- Many other activities and sights available in Mongolia are perhaps better (or at least more easily) seen in other places. For example, Ger/Yurt stays, horseback riding, trekking, and other outdoor activities are also available in Kyrgyzstan, easier to arrange and at less cost. You can also get a taste of the desert in China, with places like Dunhuang offering easily-accessible dunes. Yes, the main dunes in Dunhuang are quite touristy, but you can get away from the crowds and other places in Inner Mongolia, Gansu & Xinjiang offer dune experiences as well.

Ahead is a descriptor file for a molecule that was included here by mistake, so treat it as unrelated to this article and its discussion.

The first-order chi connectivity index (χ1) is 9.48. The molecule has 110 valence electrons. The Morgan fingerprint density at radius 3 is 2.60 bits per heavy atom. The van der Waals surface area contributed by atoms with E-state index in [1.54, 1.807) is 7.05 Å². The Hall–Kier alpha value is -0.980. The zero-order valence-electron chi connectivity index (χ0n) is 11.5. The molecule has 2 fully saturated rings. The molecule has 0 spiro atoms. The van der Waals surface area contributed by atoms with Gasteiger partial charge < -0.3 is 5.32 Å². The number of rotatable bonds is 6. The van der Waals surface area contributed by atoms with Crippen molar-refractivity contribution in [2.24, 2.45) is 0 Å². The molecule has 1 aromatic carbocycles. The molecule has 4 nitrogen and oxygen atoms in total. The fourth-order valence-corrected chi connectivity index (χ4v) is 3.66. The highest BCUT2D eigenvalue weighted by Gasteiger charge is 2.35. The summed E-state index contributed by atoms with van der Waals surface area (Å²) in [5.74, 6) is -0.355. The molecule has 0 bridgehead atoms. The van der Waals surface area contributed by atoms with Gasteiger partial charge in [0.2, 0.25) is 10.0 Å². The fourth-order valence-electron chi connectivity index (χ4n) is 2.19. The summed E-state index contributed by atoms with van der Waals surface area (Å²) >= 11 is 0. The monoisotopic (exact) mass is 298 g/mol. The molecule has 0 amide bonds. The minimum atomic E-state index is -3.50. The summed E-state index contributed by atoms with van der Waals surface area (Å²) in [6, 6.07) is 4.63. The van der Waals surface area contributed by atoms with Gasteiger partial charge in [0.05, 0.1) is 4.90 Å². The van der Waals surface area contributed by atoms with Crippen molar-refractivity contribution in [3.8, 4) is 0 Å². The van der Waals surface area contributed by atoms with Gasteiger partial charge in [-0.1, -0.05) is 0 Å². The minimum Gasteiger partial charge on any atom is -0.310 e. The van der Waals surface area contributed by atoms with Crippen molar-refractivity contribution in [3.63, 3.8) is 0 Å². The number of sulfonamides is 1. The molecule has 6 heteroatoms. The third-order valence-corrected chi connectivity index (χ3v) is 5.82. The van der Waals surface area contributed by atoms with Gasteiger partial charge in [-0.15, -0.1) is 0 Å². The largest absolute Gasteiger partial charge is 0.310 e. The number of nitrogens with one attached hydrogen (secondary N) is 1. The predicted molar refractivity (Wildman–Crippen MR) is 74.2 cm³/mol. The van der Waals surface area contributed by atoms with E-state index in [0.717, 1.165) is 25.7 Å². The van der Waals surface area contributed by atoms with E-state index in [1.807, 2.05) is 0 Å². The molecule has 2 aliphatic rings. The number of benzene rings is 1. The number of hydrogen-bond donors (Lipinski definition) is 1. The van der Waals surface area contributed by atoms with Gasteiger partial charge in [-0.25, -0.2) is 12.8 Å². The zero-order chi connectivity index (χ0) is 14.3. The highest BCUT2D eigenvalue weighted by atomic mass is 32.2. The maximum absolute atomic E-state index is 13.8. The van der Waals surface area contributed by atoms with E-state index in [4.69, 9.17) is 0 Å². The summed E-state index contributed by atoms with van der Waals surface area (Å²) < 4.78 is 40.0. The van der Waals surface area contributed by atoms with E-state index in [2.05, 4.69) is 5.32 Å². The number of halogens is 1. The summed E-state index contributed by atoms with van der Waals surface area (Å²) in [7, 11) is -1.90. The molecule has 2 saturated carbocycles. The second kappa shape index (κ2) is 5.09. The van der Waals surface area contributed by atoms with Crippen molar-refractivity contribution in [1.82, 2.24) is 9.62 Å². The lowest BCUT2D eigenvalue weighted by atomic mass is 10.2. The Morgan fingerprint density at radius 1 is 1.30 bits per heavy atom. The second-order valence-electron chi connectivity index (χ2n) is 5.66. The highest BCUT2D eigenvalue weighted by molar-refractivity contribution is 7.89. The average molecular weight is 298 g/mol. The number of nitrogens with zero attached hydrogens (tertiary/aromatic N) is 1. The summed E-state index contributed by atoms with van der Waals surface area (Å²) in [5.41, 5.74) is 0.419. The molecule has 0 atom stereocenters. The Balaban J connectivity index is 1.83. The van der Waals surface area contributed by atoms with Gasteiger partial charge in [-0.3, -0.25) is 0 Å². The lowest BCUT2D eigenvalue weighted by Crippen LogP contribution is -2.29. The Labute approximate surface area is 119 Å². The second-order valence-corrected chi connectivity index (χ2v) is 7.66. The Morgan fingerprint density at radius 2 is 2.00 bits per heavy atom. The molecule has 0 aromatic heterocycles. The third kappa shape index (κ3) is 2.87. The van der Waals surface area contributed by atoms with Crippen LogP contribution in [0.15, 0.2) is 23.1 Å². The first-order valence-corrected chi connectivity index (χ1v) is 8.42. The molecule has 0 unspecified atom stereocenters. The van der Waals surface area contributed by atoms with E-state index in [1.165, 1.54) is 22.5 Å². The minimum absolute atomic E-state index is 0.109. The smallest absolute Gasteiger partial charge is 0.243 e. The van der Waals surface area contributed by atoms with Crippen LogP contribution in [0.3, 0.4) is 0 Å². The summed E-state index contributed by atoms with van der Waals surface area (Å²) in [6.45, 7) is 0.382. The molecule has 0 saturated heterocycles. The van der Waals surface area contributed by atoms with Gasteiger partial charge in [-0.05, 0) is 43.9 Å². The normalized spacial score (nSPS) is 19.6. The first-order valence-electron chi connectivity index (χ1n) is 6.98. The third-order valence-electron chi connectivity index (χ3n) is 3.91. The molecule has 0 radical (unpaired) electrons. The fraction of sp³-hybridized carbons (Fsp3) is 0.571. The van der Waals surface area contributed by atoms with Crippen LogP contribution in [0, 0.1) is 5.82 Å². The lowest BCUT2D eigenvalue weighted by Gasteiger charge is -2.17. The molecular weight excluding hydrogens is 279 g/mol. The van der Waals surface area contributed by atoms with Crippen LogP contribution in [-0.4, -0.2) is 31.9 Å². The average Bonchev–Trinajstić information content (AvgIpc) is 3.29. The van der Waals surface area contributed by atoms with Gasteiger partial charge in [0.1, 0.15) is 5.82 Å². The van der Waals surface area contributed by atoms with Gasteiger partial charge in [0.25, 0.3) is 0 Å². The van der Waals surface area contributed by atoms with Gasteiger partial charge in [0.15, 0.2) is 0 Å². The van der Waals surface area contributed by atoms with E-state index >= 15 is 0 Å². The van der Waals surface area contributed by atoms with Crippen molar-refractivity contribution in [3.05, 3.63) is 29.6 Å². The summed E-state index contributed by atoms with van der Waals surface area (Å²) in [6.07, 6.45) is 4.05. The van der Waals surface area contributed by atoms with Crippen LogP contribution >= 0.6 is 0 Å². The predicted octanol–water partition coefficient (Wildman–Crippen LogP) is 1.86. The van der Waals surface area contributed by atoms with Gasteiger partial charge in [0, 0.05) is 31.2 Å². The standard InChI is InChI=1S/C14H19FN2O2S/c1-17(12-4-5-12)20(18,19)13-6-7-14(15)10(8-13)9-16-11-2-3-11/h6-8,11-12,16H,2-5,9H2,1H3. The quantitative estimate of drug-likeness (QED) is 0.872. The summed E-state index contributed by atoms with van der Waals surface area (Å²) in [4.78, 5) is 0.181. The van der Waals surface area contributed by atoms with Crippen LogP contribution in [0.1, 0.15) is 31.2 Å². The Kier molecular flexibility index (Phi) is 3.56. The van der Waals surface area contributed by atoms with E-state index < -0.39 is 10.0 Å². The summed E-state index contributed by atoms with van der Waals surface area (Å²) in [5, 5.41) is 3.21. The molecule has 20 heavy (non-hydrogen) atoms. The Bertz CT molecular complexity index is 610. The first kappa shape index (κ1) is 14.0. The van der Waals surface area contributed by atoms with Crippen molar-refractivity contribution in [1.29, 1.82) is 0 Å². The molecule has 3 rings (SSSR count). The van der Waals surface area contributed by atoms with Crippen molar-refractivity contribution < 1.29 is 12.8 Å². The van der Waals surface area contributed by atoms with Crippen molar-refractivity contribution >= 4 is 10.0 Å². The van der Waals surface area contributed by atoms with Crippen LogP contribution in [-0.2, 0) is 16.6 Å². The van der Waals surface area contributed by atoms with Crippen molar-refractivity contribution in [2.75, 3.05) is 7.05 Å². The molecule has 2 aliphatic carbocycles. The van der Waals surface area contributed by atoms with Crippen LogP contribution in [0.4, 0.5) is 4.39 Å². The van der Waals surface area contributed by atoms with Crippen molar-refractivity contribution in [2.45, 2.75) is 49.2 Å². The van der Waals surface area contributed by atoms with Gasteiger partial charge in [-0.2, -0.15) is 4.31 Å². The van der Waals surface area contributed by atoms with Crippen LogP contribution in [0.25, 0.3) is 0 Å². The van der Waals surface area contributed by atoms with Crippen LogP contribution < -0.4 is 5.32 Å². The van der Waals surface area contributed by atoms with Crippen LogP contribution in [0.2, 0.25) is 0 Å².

- You can save a lot of money if you take local trains to/from China instead of the Trans-Mongolian. The only catch is that you have to cross the border by jeep/bus, which is a major pain in the ass and involves long border waits, and buying tickets from the border to Ulaan Baatar can be very difficult (especially on the weekend).